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IAUC 3197: HR 1099; VV Pup; 4U 1630-47; N Oph 1977; 4U 1837+04 AND 4U 1538-52; Var GALAXIES

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IAUC number

                                                  Circular No. 3197
Central Bureau for Astronomical Telegrams
Postal Address: Central Bureau for Astronomical Telegrams
Smithsonian Astrophysical Observatory, Cambridge, MA 02138, U.S.A.
Cable Address: SATELLITES, NEWYORK     Telex: 921428
Telephone: (617) 864-5758

HR 1099
     E. F. Milone, Department of Physics, University of Calgary,
writes that the mean of five differential UBV observations of HR
1099 relative to HR 1101 on Feb. 22.1664 (heliocentric) UT gave Delta-V
= +1.58, Delta-(B-V) = +0.328, Delta-(U-B) = +0.42.  The observations were
made with the Rothney Astrophysical Observatory's 40-cm reflector.

     B. W. Bopp and J. C. Talcott, Ritter Observatory, write that
spectrograms obtained during Feb. 21-23 showed that the equivalent
width of the H-alpha emission was ~ 2.0 A, some 2-3 times greater than
during quiescent intervals.  The emission was significantly broader
than the 1-A instrumental resolution on Feb. 21.  On Feb. 22 there
was some suggestion of variations of ~ 30 percent in the H-alpha
equivalent width on a timescale of ~ 20 min.

     R. Hobbs, Y. Kondo and W. Feibelman, Goddard Space Flight Center,
report that observations (dispersion 40 A/mm) on Feb. 24.05,
26.05 and 28.06 UT showed the H and K lines to exhibit strong
emission cores on each occasion.  Preliminary calibration shows that
the emission was about twice as strong on Feb. 24 as on Feb. 26 and
28.  H-alpha was also in emission, but because of unoptimized exposure
at that wavelength no possible variation could be established.

     J. L. Greenstein and B. Zimmerman, Hale Observatories, write
that they found this magnetic variable to be bright (V estimated at
14.8) on Mar. 15.2 and 16.2 UT, using the SIT digital spectrograph
at the 500-cm reflector.  The continuum is now blue with strong,
broad, H, He I and He II emission lines.  The 4686 A, 4650 A blend is
as strong as H-beta, i.e., the spectrum is of high excitation, and the
object could be an x-ray emitter.  In January and February multichannel
spectrophotometry by Greenstein and J. B. Oke had shown it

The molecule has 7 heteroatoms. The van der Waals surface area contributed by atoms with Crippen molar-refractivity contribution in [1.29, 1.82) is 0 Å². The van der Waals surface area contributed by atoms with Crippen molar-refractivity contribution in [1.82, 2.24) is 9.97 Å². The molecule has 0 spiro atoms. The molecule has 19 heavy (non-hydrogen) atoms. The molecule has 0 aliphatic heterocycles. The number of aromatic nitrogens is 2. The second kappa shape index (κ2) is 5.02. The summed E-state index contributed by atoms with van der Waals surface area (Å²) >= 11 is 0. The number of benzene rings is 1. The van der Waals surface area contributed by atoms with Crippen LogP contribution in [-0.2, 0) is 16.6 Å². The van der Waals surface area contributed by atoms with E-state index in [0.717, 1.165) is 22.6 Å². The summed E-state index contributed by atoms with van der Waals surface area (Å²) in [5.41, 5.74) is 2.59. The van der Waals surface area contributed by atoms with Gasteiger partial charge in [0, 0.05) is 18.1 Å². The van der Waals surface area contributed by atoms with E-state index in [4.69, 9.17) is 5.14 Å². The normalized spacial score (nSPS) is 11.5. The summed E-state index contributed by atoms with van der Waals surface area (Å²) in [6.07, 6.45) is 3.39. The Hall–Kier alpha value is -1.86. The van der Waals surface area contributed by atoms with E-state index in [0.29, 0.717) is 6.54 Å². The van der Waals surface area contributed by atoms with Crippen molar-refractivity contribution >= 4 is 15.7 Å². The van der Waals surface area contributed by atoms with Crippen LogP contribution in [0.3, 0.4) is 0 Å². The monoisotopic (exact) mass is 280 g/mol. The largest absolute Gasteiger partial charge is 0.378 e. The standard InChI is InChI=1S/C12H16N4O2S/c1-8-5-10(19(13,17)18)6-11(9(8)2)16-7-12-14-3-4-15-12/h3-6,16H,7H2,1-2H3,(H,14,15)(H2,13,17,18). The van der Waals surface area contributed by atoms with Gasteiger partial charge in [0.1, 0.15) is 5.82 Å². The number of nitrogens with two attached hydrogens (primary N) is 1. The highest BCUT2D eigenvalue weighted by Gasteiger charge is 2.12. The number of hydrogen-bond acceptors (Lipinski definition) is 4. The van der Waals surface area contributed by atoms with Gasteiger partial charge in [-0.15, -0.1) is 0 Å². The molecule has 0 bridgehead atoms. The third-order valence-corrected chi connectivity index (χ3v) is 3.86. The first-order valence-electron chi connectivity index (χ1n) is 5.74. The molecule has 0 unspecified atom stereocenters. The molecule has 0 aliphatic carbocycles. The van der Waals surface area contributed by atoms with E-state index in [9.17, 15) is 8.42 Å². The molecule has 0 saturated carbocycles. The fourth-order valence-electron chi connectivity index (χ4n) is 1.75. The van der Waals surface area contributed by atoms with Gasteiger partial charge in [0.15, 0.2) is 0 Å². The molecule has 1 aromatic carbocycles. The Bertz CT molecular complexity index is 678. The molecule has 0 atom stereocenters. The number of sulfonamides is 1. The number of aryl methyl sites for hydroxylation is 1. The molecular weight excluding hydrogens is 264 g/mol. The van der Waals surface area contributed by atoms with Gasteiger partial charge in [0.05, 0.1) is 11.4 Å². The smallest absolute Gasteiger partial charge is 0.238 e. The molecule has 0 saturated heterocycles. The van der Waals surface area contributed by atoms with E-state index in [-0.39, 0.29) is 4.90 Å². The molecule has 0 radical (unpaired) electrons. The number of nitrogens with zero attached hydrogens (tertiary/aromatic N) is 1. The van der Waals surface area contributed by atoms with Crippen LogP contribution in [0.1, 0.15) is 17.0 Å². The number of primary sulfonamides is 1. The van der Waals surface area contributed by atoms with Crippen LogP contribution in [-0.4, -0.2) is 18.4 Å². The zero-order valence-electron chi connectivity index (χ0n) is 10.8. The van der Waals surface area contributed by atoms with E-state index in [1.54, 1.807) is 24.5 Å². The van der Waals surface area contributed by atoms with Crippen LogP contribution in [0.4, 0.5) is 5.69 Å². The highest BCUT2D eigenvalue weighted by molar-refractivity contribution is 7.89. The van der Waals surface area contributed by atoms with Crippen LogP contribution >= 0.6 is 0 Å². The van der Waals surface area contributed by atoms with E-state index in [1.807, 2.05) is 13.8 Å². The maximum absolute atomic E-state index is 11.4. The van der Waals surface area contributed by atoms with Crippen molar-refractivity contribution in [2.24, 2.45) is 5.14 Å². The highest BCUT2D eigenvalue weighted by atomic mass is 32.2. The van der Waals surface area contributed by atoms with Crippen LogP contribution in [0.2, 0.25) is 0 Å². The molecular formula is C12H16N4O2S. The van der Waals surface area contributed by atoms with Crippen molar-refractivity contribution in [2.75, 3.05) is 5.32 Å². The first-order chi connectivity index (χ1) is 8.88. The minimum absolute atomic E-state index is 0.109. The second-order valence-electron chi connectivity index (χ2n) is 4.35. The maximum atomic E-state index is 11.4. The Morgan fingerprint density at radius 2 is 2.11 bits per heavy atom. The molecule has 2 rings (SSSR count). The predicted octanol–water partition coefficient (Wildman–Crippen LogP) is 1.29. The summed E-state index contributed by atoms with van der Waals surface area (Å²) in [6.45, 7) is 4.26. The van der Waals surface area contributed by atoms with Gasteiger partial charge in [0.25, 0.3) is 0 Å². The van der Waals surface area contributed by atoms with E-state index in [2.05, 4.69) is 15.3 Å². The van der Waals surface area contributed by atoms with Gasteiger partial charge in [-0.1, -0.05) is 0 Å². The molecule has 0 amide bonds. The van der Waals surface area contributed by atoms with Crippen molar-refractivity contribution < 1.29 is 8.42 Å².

faint (V = 17.9), without detectable emission lines, with a flat
spectrum and a late-M dwarf dominating longward of 7500 A.  The
brightening, observed independently, confirms the announcement and
the predictions of Stockman and Angel on IAUC 3187.

4U 1630-47
     G. Share, K. Wood, E. Byram, J. Meekins, S. Shulman and their
collaborators, Naval Research Laboratory; and R. Griffiths, Center
for Astrophysics, report the detection by HEAO 1 of the recurrent
transient 4U 1630-47 during Mar. 2-7.  The measured position was
within 0o.2 of the transient, and the 1-10-keV intensity was ~ 5 x
10**-10 erg cm**-2 s**-1.  The transient's intensity was ~ 5 x 10**-11 erg
cm**-2 s**-1 as measured by A1 in early Sept. 1977 but had flared to
10**-8 erg cm**-2 s**-1 in Nov. 1977 (cf. IAUC 3144).

     L. J. Kaluzienski, E. A. Boldt, S. S. Holt, R. F. Mushotzky,
P. J. Serlemitsos and R. E. Rothschild, Goddard Space Flight Center,
independently report the detection by HEAO A2 of a bright x-ray
source centered on the position of 4U 1630-47.  The flux measured
on Mar. 3d13h was ~ 2 x 10**-9 erg cm**-2 s**-1 (2-10 keV), which is more
than an order of magnitude greater than the upper limit obtained
for 4U 1630-47 during the previous A2 scan of this region conducted
during 1977 Sept. 3-9.  Since the apparent outburst in Nov. 1977
the average e-folding decay time, measured by the Ariel 5 all-sky
monitor, has been ~ 45 days, and this is consistent with the present
A2 intensity.  Preliminary wide-band spectral colors are indicative
of a steep spectrum peaked at E ~ 3 keV.

     The HEAO A1 experimenters also report that the x-ray intensity
of Nova Oph 1977 = H 1705-25 (cf. IAUC 3104, 3110) was ~ 10**-10 erg
cm**-2 s**-1 (1-10 keV) on Mar. 9.

4U 1837+04 AND 4U 1538-52
     J. van Paradijs, University of Amsterdam and Massachusetts
Institute of Technology, reports that observations (dispersion 170
A/mm) with the European Southern Observatory's 360-cm reflector
reveal that Davidsen's (IAUC 2824) candidate for 4U 1837+04 = Ser X-1
shows a continuum without evidence for absorption or emission; of
two principal candidates for 4U 1538-52 (Cowley et al. 1977, Astrophys.
J. 218, L3) star 12 has an early type spectrum and star 10 a
strong G band and 4226 A Ca I, suggesting star 12 as more probable.

     E. P. Aksenov, Sternberg Astronomical Institute, reports that
N. E. Kurochkin has observed variability in the optical counterpart
(Matthews et al. 1964, Astrophys. J. 140, 35) of 3C 382 = B2 1833+32;
on 1962 Feb. 26 and 1968 June 6 its photographic magnitude was
~ 17, on 1973 July 6 near 15, while 14 plates between Sept. 1976
and May 1977 show brightening from mpg 16 to 15.  The nucleus of
the Seyfert galaxy MCG 8-11-11 = 2A 0551+466 (Ward et al. 1977,
Astron. Astrophys. 59, L19) also seems to be variable; in Nov. 1952
and Feb. 1953 its photographic magnitude was 14.6, while six plates
between Jan. 1976 and Apr. 1977 show brightening from 15.3 to 14.8.

1978 March 21                  (3197)              Brian G. Marsden

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